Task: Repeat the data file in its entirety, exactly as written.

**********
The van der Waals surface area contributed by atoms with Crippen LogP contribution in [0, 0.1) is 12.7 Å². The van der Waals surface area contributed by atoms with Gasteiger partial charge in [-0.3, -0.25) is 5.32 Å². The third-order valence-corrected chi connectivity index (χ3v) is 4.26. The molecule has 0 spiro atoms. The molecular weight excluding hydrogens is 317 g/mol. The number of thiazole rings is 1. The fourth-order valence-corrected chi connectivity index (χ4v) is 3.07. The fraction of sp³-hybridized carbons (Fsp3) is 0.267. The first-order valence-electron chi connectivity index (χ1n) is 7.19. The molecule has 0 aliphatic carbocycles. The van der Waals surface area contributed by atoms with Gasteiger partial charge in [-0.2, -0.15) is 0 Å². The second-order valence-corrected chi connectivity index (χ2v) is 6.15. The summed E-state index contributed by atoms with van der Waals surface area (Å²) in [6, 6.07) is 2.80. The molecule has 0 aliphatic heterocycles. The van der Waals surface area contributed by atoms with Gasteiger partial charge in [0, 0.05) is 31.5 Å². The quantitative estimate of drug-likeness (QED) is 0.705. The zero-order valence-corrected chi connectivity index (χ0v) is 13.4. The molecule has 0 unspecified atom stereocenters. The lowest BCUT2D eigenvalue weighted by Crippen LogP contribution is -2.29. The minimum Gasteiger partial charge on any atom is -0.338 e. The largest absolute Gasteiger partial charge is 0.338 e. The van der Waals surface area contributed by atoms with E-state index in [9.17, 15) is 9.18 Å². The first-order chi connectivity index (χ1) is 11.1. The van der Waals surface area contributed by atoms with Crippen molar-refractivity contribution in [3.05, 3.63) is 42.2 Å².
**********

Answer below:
The van der Waals surface area contributed by atoms with Crippen LogP contribution in [0, 0.1) is 12.7 Å². The van der Waals surface area contributed by atoms with Gasteiger partial charge in [-0.3, -0.25) is 5.32 Å². The third-order valence-corrected chi connectivity index (χ3v) is 4.26. The molecule has 0 spiro atoms. The molecular weight excluding hydrogens is 317 g/mol. The number of thiazole rings is 1. The fourth-order valence-corrected chi connectivity index (χ4v) is 3.07. The fraction of sp³-hybridized carbons (Fsp3) is 0.267. The first-order valence-electron chi connectivity index (χ1n) is 7.19. The molecule has 0 aliphatic carbocycles. The van der Waals surface area contributed by atoms with Gasteiger partial charge in [-0.2, -0.15) is 0 Å². The second-order valence-corrected chi connectivity index (χ2v) is 6.15. The summed E-state index contributed by atoms with van der Waals surface area (Å²) in [6, 6.07) is 2.80. The molecule has 0 aliphatic heterocycles. The van der Waals surface area contributed by atoms with Gasteiger partial charge in [0, 0.05) is 31.5 Å². The quantitative estimate of drug-likeness (QED) is 0.705. The zero-order valence-corrected chi connectivity index (χ0v) is 13.4. The molecule has 0 unspecified atom stereocenters. The lowest BCUT2D eigenvalue weighted by Crippen LogP contribution is -2.29. The minimum Gasteiger partial charge on any atom is -0.338 e. The largest absolute Gasteiger partial charge is 0.338 e. The van der Waals surface area contributed by atoms with E-state index in [9.17, 15) is 9.18 Å². The first-order chi connectivity index (χ1) is 11.1. The van der Waals surface area contributed by atoms with Crippen molar-refractivity contribution in [3.05, 3.63) is 42.2 Å².